Rose suddenly realized she should have sat Sunset down beforehand and squeezed the young telepath dry of impressions about how that worked.

And possibly Sunset's friends as well. They had firsthand experience with the phenomenon. Sunset just got years of her life erased; nothing left to have holes.

Scampy has the right of it with the description of the door to Wallflower's room. "Harrowing" is the best way to describe it. Excellent work in rebuilding the scene through describing the lasting evidence.

It was not proper to be wishing Wallflower had used a shotgun instead of the Memory Stone.

Proper? No. Justifiable? Eminently.

The question, of course, is "what now?" For everyone involved. I suppose we'll find out soon enough, at least for Wallflower.

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Good point about talking to the other Rainbooms. I’m debating whether to make a minor revision or leave it as is. Buttonholing Sunset would make sense, since she already is deeply involved in the case. On the other hand, Rose or her superiors could argue that dragging in the other Rainbooms might be beyond scope. I’ll have to discuss it with Scampy, I think.

You know what really Grinds my Gears?
I also didn't want to show up for my graduation but my idiot dad dragged me out of my room wearing that fucking..... well let's just call it a uniform for now. And when teachers drove by I was super mean to them. I told my family to get bitched and after that my life just went downhill. But only because I'm making it and I won't stop until I hit rock bottom.

I don't know if I can adequately express how much I like Rose Brass as a character. Her quiet, collected, and methodical attitude towards everything is coloured with just enough personality to be able to feel her. The flavour of her character is a subtle one, there's nothing overblown or campy or cheesy about her, she's just very real. This chapter is probably my favorite thus far.

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When I created Rose, I realized her physical appearance might raise certain expectations in readers—appealing to those looking for “edgelord” material, clichéd or off-putting to those who would see her as a stereotype of the wounded veteran. I deliberately designed her personality to be a counterweight or contrast to her looks, partly to address those expectations and partly because that was who the character had to be in order to work in the role she plays. It pleases me immensely she has generated such positive sentiment in so many readers.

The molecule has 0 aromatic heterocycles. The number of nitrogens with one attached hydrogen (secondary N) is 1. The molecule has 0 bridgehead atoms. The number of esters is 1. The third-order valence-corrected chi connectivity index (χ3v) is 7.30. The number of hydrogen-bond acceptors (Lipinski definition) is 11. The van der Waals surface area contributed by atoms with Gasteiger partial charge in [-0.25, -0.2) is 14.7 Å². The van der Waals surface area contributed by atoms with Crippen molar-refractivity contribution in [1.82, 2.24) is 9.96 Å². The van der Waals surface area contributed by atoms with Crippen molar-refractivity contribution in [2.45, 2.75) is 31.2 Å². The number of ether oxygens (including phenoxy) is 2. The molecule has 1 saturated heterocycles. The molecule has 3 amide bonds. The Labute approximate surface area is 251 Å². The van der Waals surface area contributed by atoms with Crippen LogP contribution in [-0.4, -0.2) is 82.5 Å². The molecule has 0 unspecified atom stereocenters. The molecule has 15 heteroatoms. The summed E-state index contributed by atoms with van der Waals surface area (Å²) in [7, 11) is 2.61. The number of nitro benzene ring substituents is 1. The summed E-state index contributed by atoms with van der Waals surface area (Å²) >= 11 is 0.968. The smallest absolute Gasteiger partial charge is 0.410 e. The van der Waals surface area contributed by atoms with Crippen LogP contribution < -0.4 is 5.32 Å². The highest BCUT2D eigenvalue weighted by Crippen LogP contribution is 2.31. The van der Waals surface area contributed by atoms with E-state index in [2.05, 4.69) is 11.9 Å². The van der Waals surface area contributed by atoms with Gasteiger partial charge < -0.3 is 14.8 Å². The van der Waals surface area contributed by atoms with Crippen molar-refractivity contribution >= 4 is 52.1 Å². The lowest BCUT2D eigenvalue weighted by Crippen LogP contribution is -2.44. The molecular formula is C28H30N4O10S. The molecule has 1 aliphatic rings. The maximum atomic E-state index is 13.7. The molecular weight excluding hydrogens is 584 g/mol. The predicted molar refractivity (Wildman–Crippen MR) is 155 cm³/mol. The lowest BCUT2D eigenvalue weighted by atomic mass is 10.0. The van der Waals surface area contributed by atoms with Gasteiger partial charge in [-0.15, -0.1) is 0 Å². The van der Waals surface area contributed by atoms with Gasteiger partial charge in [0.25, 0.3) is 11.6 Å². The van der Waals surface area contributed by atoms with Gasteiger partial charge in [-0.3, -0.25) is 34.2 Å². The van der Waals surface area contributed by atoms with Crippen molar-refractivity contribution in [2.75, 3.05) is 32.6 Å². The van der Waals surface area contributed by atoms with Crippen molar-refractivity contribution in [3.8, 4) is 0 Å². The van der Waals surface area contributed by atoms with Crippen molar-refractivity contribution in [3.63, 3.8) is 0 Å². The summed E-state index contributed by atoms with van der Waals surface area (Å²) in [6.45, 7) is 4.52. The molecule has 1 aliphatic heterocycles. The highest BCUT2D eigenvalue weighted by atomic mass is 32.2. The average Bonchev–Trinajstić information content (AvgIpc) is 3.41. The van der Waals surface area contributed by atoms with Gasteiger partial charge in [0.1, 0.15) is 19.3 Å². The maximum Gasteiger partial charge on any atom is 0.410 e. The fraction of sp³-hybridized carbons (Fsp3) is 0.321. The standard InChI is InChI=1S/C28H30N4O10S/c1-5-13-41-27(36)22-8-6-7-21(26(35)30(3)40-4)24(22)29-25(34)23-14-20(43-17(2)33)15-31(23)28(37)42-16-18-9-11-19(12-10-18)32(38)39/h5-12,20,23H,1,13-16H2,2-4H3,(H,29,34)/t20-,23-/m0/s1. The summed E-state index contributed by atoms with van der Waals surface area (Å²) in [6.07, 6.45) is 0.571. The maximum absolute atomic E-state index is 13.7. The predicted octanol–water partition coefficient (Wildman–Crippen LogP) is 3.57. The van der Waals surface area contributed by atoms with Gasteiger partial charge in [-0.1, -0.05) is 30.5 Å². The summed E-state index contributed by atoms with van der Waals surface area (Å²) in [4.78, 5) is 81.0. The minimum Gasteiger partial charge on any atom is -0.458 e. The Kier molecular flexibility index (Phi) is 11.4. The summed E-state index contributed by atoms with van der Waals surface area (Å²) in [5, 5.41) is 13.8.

This chapter is an excellent example of its own title: progression. For anyone wondering how to do a time skip without disrupting the flow of a story, this is it. We clearly see Wallflower's demeanor progress throughout the chapter, so that by the end, her radically different outlook doesn't really feel out of place. Were you to read her first paragraph in this chapter vs her last, you'd almost think it was a different person speaking entirely--but the transition over just a few thousand words is so seamless and clean that you'd never stop to question it.

Care, attention, food, water, Sun-light...

Wallflower has the same needs as any plant. And her personal Sun makes sure she gets them until she's rooted enough that she can stick it out on her own... hopefully. Still, definitely ending this chapter on a positive note.

And there it is... again. This is somehow even more unsettling than the climax of Amphorae, and this is just the end of Act I. Good lord you know how to misdirect while still laying down foreshadowing hints, too. Looking back at the last chapter, Wally's actions and words take on a whole new meaning as we can see her piecing this decision together. Even the opening of this chapter with its slice-of-life setting brings this false sense of normalcy.

But I guess that's how these things work in real life too. One split second action and there's no going back. Everything changes forever.

Oh, I could've done without this cliffhanger...

I was wondering if Sunset unwittingly removed a suicide barrier in the last chapter but dismissed it because taking it down was way too easy if that was the case and the staff would have put it back up the second they checked on Wallflower later in the day.

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She did not, because no such barrier existed. You’re conflating two very different sorts of institutions. The whole point of a halfway house is that it lacks the tight restrictions and constraints of an inpatient clinic. Scampy and I took a great deal of care to set up the situation in just this way and to provide context for it. Review Rose’s statements toward the end of “Interview” for a better understanding of the less than ideal circumstances under which she was forced to place Wallflower.

This is rather like being required to explain a joke, and destroying much of its impact as a result.

Oh. Well. And this is just Act 1. I'm... honestly stunned. Not sure where it will go from here. I suppose we'll see.

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Scampy and I have the whole arc planned, at least in broad strokes. Let’s put it this way: aside from an epilog set afterward, this story ends the day Sunset jumps through the portal at the start of Virga.